Single-Threaded Integer Performance: SPEC CPU2006

Even though SPEC CPU2006 is more HPC and workstation oriented, it contains a good variety of integer workloads. Running SPEC CPU2006 is a good way to evaluate single threaded (or core) performance. The main problem is that the results submitted are "overengineered" and it is very hard to make any fair comparisons.

So we wanted to keep the settings as "real world" as possible. We welcome constructive criticism to reach that goal. So we used:

  • 64 bit gcc: most used compiler on Linux, good all round compiler that does not try to "break" benchmarks (libquantum...)
  • -Ofast: compiler optimization that many developers may use
  • -fno-strict-aliasing: necessary to compile some of the subtests
  • base run: every subtest is compiled in the same way.

The ultimate objective is to measure performance in applications where for some reason – as is frequently the case – a "multi thread unfriendly" task keeps us waiting.

Nobody expect the ThunderX to be a single threaded performance wonder. Cavium clearly stated that they deliberately went for a high core count with pretty simple cores. As a result, single threaded performance was not a priority.

However, Facebook and other hyperscalers have indicated that they definitely prefer to get the single threaded performance of a Xeon D. So any competitor challenging Intel should try to keep up with the Xeon D in single threaded performance and offer a throughput-per-dollar/watt bonus. So it is very interesting to measure what single threaded performance the current ThunderX can offer.

Application Type Cavium
2 GHz
Xeon D-1557
Xeon D-1587
Xeon E5-2640 v4
Xeon E5-2690 v3
Xeon E5-2699 v4
Xeon E5-2699 v4
400.perlbench Spam filter 8.3 24.7 29 33.4 39 32.2 36.6
401.bzip2 Compression 6.5 15.1 17.2 19.8 24.2 19.2 25.3
403.gcc Compiling 10.8 23.1 27.2 30 37.2 28.9 33.3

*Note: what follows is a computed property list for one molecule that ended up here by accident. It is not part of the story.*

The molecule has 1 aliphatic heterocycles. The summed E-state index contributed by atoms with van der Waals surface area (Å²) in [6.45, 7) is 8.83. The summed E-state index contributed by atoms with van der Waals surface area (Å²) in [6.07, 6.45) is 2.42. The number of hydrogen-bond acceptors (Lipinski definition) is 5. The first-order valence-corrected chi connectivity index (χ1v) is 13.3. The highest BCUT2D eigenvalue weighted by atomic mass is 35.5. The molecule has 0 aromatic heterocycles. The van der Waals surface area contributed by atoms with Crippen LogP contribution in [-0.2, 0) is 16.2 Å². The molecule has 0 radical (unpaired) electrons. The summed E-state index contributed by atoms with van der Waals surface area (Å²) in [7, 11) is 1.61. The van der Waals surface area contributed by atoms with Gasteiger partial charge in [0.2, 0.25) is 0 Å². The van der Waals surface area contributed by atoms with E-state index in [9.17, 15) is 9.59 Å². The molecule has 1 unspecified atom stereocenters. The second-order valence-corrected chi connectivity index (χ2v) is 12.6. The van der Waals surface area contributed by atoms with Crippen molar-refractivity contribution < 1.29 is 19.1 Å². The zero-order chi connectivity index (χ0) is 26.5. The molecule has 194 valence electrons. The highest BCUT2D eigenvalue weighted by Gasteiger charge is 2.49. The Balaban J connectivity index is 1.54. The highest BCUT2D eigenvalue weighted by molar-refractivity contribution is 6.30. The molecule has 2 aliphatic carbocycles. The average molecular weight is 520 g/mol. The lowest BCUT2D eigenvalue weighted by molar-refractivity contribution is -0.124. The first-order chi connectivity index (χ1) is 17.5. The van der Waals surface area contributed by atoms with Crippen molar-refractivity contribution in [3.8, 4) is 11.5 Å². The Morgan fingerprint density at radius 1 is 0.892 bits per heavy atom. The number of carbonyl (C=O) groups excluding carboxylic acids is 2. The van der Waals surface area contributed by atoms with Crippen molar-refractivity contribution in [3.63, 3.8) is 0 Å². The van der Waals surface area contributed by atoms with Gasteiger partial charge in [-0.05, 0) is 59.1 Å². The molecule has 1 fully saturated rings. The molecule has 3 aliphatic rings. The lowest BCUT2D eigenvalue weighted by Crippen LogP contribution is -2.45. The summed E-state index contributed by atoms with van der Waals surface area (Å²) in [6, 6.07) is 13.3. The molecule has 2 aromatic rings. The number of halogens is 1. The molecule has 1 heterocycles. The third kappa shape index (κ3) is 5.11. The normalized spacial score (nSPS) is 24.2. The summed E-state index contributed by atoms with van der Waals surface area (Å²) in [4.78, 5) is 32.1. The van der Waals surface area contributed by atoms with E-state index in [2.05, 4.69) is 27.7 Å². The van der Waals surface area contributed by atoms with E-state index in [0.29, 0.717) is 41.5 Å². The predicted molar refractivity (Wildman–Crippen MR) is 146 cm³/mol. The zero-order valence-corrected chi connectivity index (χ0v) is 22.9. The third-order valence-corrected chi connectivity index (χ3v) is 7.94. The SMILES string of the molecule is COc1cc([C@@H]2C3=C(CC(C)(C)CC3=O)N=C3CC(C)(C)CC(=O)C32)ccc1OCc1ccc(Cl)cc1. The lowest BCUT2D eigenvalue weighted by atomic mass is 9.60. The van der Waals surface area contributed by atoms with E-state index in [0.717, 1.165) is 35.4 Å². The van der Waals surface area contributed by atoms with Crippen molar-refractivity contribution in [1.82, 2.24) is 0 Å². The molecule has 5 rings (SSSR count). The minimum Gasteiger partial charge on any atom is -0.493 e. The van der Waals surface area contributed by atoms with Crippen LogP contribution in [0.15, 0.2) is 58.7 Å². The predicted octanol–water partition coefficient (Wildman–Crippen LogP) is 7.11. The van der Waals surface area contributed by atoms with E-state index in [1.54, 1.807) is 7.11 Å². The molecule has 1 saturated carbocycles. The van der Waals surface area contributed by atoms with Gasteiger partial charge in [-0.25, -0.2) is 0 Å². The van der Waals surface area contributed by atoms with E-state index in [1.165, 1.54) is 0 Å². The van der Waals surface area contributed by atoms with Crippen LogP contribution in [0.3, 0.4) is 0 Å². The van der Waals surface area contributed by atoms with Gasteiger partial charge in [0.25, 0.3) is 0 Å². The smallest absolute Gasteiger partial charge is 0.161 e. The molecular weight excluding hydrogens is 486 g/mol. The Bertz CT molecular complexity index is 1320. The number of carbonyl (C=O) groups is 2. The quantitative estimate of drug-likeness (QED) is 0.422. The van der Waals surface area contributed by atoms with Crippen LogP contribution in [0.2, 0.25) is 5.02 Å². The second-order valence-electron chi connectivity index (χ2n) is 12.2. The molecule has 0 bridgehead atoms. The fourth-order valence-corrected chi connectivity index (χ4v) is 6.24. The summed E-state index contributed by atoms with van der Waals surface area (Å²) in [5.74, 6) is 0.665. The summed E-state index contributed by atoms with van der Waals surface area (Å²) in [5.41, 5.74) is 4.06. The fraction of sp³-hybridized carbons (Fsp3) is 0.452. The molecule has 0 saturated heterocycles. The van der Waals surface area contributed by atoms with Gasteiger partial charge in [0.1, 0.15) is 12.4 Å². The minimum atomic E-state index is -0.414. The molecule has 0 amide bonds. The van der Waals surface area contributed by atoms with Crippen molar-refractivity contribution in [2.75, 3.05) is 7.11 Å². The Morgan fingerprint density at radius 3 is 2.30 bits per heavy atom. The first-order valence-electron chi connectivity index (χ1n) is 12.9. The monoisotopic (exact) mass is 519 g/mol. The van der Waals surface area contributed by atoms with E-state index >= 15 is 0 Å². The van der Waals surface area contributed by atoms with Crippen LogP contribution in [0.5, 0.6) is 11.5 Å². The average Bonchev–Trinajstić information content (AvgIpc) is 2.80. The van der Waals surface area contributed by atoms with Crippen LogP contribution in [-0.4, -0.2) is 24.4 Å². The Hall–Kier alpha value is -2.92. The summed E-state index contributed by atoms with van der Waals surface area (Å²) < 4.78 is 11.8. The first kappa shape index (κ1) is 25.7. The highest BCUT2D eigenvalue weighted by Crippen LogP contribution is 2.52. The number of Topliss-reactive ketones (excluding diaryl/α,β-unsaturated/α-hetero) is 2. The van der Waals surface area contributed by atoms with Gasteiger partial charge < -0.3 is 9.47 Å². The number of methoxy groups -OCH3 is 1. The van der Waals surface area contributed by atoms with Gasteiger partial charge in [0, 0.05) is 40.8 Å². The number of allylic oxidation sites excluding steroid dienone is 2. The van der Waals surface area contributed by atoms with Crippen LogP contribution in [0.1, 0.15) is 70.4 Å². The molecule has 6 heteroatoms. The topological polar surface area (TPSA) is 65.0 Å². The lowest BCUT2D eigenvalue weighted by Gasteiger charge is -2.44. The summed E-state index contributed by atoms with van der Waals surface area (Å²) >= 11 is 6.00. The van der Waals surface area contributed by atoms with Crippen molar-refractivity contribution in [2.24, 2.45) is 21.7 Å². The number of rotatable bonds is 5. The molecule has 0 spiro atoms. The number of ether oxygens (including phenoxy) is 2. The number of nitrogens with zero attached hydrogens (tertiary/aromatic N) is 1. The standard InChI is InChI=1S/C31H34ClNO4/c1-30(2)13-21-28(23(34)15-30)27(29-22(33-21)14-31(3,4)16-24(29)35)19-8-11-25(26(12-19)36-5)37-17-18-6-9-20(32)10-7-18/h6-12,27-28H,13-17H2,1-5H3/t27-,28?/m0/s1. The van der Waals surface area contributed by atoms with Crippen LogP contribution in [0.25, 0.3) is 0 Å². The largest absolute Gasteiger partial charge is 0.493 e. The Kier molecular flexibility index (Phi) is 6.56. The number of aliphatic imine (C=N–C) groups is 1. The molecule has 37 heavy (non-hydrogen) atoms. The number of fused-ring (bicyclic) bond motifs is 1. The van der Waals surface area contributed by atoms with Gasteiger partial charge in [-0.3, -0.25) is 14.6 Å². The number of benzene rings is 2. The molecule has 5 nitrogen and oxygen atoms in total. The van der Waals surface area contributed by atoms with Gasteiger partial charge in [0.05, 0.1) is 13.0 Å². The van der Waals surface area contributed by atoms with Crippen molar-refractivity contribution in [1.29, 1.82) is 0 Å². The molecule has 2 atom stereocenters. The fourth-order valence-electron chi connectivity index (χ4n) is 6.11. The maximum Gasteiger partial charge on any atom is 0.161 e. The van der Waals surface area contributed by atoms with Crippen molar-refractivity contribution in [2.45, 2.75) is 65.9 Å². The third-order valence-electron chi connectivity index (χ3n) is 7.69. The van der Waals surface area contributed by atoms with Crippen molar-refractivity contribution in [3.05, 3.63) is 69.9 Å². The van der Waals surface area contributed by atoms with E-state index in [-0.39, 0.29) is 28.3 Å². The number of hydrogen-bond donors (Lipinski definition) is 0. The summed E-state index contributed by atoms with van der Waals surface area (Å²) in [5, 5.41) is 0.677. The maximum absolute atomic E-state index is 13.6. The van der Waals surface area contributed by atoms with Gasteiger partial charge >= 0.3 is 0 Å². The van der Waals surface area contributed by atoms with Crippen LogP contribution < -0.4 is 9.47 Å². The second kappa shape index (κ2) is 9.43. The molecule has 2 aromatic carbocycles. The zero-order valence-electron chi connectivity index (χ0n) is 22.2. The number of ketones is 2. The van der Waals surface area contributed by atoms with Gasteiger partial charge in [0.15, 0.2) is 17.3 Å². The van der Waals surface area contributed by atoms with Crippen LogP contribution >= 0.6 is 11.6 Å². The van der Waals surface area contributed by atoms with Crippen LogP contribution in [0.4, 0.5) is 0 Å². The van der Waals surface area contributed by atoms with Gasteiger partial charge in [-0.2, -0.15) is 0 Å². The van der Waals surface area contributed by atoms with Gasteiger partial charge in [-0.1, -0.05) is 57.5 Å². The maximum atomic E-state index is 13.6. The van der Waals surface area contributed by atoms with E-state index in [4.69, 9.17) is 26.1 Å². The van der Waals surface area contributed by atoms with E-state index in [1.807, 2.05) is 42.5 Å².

429.mcf Vehicle scheduling 10.2 32.6 38.4 40.4 44.8 39 43.9
445.gobmk Game AI 9.2 17.4 20.2 22.7 28.1 22.4 27.7
456.hmmer Protein seq. analyses 4.8 19 21.7 25.1 28 24.2 28.4
458.sjeng Chess 8.8 19.8 22.8 25.6 31.5 24.8 28.3
462.libquantum Quantum sim 5.8 47.9 58.2 60.3 78 59.2 67.3
464.h264ref Video encoding 11.9 32 36.6 41.9 56 40.7 40.7
471.omnetpp Network sim 7 17.3 23 23.6 30.9 23.5 29.9
473.astar Pathfinding 7.9 14.7 17.2 19.8 24.4 18.9 23.6
483.xalancbmk XML processing 8.4 27.8 33.3 36.2 45.1 35.4 41.8

Although some of you have a mathematical mind and are able to easily decipher these kinds of tables, let the rest of us be lazy and translate this into percentages. We make the Xeon D-1581 the baseline. The Xeon D-1557's performance is more or less the single threaded performance some of the important customers such as Facebook like to have.

Application Type Cavium
2 GHz
Xeon D-1557
Xeon D-1581
Xeon E5-2640
400.perlbench Spam filter 29% 85% 100% 115%
401.bzip2 Compression 38% 88% 100% 115%
403.gcc Compiling 40% 85% 100% 110%
429.mcf Vehicle scheduling 27% 85% 100% 105%
445.gobmk Game AI 46% 86% 100% 112%
456.hmmer Protein seq. analyses 22% 88% 100% 116%
458.sjeng Chess 39% 87% 100% 112%
462.libquantum Quantum sim 10% 82% 100% 104%
464.h264ref Video encoding 33% 87% 100% 114%
471.omnetpp Network sim 30% 75% 100% 103%
473.astar Pathfinding 46% 85% 100% 115%
483.xalancbmk XML processing 25% 83% 100% 109%

First of all, single threaded is somewhat better than we expected when we received the first architectural details (a very simple dual issue core with high latency shared L2). However, this is still a fraction of the Xeon D's single threaded performance, which means that ThunderX doesn't look very impressive to companies which feel that single threaded performance should not be lower than a low end Xeon D. The latter is 2 to 4 times faster. On average, the Xeon D-1581 delivers 3 times faster single threaded performance than the ThunderX, but not 5!

SPEC CPU2006 allows us to characterize the ThunderX core a bit better. We ignore libquantum because it has a very special profile: you can triple the score with specific compiler settings, but those settings reduce performance by 2-30%(!) in some other subtests. Those compiler settings optimize cache utilization by splitting records of an array in separate arrays. Combine this with software loop prefetching and libquantum numbers can indeed double or triple. Since libquantum is hardly relevant for the server world and is known for being a target for all kind of benchmark trickery, we ignore it in our comparison.